mental

Five mental habits that steal years from your life

Monday, October 22, 2012 by: Mike Bundrant
Tags: mental habits, criticism, chronic stress

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(NaturalNews) Shocking research published in the Journal of Clinical Endocrinology & Metabolism suggests that chronic stress increases your chance of death five-fold. Beyond that, stress tends to spoil life along the way. So, we all owe it to ourselves to get it under control.

One of the best ways to manage stress is to stop causing it. Here are five common mental habits that contribute to chronic stress, including what you can do about each one.

1. Self-criticism

Self-criticism usually shows up in the form of an unrelenting inner voice. No matter what you think, say or do, this part of your psyche has some scathing remark to make about it. Even your best intentions can be drowned in a sea of criticism.

What to do: Listen. It's that simple. Listen to your critical voice as if it were a friend who had something important to say. It's amazing what happens when people stop resisting their inner critic and simply listen, then ask for more.

More? Absolutely. Hear yourself out. If you are going to make the effort to criticize yourself in the first place, you might as well make a full attempt to understand it. Tolerate the criticism long enough to comprehend the underlying intention. You know you understand it when you can genuinely appreciate it and take the intended message into account.

2. Blame

The mother of all relationship issues, blame miraculously keeps you from having to accept responsibility for mistakes or admit you are wrong. Alas, the price for such a miracle is steep - you end up miserable. Most chronic blamers see themselves as victims in a world of incompetent, unfriendly, idiotic ne'er-do-wells.

To notice when others are incompetent and unfriendly is one thing. To position yourself as their victim is another matter entirely. To hold others accountable is one thing. To resent them in blame is another.

What to do:
Put yourself in the other's shoes before you make any conclusions. Hold others accountable with compassion, not blame.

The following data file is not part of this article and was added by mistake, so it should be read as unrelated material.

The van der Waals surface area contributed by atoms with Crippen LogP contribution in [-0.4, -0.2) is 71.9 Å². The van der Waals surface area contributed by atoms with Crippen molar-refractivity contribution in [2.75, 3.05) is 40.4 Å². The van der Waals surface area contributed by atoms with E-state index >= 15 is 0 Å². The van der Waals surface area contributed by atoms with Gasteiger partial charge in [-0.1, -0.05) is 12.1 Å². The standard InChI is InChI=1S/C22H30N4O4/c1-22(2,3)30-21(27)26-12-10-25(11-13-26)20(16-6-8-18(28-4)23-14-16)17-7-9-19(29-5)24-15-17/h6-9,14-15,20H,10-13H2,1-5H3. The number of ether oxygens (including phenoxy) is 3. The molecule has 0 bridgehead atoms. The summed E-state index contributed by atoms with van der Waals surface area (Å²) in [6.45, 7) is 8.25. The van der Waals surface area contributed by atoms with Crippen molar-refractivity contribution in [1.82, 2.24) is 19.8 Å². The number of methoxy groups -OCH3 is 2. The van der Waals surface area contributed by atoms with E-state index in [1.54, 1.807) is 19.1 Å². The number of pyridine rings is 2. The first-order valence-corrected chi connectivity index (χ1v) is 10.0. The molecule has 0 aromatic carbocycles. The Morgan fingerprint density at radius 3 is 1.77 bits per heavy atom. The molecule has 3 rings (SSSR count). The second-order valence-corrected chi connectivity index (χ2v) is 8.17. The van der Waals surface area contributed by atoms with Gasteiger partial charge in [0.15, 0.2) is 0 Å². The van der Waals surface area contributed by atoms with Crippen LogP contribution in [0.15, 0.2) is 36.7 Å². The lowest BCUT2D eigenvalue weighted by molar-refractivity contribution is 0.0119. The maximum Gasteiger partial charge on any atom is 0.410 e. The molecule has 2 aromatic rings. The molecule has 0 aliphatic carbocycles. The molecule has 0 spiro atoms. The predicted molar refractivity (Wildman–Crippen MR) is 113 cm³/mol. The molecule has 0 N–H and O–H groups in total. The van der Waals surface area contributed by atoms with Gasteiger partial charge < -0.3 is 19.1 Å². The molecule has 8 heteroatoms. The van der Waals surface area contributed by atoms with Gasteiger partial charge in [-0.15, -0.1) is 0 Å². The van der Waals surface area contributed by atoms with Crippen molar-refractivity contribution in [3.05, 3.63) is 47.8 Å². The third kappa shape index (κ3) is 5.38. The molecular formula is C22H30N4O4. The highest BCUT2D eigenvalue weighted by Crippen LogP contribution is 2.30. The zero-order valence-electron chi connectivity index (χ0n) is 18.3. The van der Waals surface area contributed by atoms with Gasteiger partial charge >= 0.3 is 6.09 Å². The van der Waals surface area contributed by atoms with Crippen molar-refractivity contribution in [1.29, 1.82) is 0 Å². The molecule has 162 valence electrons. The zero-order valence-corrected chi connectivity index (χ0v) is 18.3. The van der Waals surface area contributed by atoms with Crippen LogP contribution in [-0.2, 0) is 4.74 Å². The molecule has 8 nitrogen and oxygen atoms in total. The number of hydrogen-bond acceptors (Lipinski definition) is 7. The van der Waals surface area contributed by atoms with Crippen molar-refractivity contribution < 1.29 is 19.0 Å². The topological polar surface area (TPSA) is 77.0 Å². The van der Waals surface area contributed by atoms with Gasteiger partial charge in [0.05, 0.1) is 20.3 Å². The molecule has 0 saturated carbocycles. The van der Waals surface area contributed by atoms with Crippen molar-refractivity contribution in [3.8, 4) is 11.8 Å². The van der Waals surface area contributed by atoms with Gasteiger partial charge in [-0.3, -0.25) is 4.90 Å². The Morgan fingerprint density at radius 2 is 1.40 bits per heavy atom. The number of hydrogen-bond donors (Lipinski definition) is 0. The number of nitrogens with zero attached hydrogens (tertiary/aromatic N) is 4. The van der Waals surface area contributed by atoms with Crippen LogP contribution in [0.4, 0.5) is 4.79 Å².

3. Autopilot thinking

Medical researchers suggest that autopilot thinking associated with the brain's default mode network creates a ton of mental and physical stress. When your mind chatters on and on endlessly, it is not necessarily good for you. A fair amount of body tension usually accompanies autopilot thinking. Your body is not calm when your mind is not.

What to do: Engage your conscious mind. Write down all the autopilot thoughts for 60 seconds or so, then tune it to some white noise (the hum of the refrigerator, the sound of a fan blowing). You'll be amazed at how your mind and body calm down.

4. Catastrophizing

Catastrophizing is taking a stressful thought and running with it to an extreme negative outcome. For example, you have the thought, I am late for work. Your mind gets a hold of this one and runs away with it. Oh no, I really am late! My boss is going to be so upset. He is really getting sick of me, I can tell. I'll probably get fired. Then, I'll have no money and no one will want to hang around me. I'll lose my home and end up living under a bridge!

What to do: Write it down. Rather than resist, just take out a pen and paper. Write down the catastrophe. This slows down the runaway thought train. Look at it objectively and acknowledge there is a part of you that is fearful. We all have fears - this is completely normal. Take a deep breath and move on.

5. Withholding

This is common among men. Something bothers them and rather than express it, they suck it up and brood on it for a few hours to a few days....to a lifetime. Withholding your thoughts and feelings from others denies them the opportunity to work anything out with you. It's a passive aggressive punishment that keeps the withholder in a state of chronic resentment and stress.

What to do: Express it (maturely). Holding onto grudges and biting back your feelings requires a tremendous amount of energy. Emotions are physical and it takes muscle tension to hold them back. Have you ever noticed someone holding back an emotion? They stop breathing and tense their muscles, physically blocking the flow of emotional energy. The muscle tension required to hold back the emotion soon becomes chronic muscle tension. It's exhausting.

Learning to manage your mind is one of the best things you can do for your health!

Sources for this article include:
http://www.telegraph.co.uk
http://www.sciencedaily.com/releases/2012/04/120403111954.htm

About the author:
Watch the free video The AHA! Process: An End to Self-Sabotage and discover the lost keys to personal transformation and emotional well-being that have been suppressed by mainstream mental health for decades.

The information in this video has been called the missing link in mental health and personal development. In a world full of shallow, quick-fix techniques, second rate psychology and pharmaceutical takeovers, real solutions have become nearly impossible to find. Click here to watch the presentation that will turn your world upside down.

Mike Bundrant is co-founder of the iNLP Center and host of Mental Health Exposed, a Natural News Radio program.

Follow Mike on Facebook for daily personal development tips.

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